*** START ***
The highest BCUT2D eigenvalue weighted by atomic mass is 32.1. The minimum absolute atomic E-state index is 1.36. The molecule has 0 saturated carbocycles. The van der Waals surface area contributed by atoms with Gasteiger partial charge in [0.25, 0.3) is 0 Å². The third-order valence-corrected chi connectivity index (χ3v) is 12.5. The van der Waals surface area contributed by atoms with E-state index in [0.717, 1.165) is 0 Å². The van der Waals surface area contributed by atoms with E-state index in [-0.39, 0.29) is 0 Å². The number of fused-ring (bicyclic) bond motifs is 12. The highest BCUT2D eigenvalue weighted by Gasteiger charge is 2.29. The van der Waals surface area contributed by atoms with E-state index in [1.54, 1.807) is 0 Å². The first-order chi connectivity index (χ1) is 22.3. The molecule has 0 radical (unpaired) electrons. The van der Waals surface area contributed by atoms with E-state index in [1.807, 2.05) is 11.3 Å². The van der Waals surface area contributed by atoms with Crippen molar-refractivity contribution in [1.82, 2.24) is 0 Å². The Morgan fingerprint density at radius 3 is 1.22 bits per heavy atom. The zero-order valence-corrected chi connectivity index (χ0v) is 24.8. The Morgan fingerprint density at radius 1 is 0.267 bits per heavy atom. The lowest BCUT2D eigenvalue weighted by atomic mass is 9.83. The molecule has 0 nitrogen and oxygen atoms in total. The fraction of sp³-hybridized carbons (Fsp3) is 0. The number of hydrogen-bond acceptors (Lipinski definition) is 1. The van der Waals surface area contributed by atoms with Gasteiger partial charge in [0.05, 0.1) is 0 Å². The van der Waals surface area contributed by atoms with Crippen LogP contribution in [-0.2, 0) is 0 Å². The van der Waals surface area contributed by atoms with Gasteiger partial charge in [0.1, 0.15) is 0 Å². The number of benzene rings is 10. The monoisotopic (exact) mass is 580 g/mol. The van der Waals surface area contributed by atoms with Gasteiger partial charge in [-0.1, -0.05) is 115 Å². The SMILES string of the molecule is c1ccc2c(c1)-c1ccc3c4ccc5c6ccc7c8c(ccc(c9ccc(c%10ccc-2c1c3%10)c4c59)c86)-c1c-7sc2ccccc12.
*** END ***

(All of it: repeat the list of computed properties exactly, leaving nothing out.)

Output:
The highest BCUT2D eigenvalue weighted by atomic mass is 32.1. The minimum absolute atomic E-state index is 1.36. The molecule has 0 saturated carbocycles. The van der Waals surface area contributed by atoms with Gasteiger partial charge in [0.25, 0.3) is 0 Å². The third-order valence-corrected chi connectivity index (χ3v) is 12.5. The van der Waals surface area contributed by atoms with E-state index in [0.717, 1.165) is 0 Å². The van der Waals surface area contributed by atoms with E-state index in [-0.39, 0.29) is 0 Å². The number of fused-ring (bicyclic) bond motifs is 12. The highest BCUT2D eigenvalue weighted by Gasteiger charge is 2.29. The van der Waals surface area contributed by atoms with E-state index in [1.54, 1.807) is 0 Å². The first-order chi connectivity index (χ1) is 22.3. The molecule has 0 radical (unpaired) electrons. The van der Waals surface area contributed by atoms with E-state index in [1.807, 2.05) is 11.3 Å². The van der Waals surface area contributed by atoms with Crippen molar-refractivity contribution in [1.82, 2.24) is 0 Å². The Morgan fingerprint density at radius 3 is 1.22 bits per heavy atom. The zero-order valence-corrected chi connectivity index (χ0v) is 24.8. The Morgan fingerprint density at radius 1 is 0.267 bits per heavy atom. The lowest BCUT2D eigenvalue weighted by atomic mass is 9.83. The molecule has 0 nitrogen and oxygen atoms in total. The fraction of sp³-hybridized carbons (Fsp3) is 0. The number of hydrogen-bond acceptors (Lipinski definition) is 1. The van der Waals surface area contributed by atoms with Gasteiger partial charge in [0.05, 0.1) is 0 Å². The van der Waals surface area contributed by atoms with Crippen LogP contribution in [-0.2, 0) is 0 Å². The van der Waals surface area contributed by atoms with Gasteiger partial charge in [0.1, 0.15) is 0 Å². The number of benzene rings is 10. The monoisotopic (exact) mass is 580 g/mol. The van der Waals surface area contributed by atoms with Gasteiger partial charge in [-0.1, -0.05) is 115 Å². The SMILES string of the molecule is c1ccc2c(c1)-c1ccc3c4ccc5c6ccc7c8c(ccc(c9ccc(c%10ccc-2c1c3%10)c4c59)c86)-c1c-7sc2ccccc12.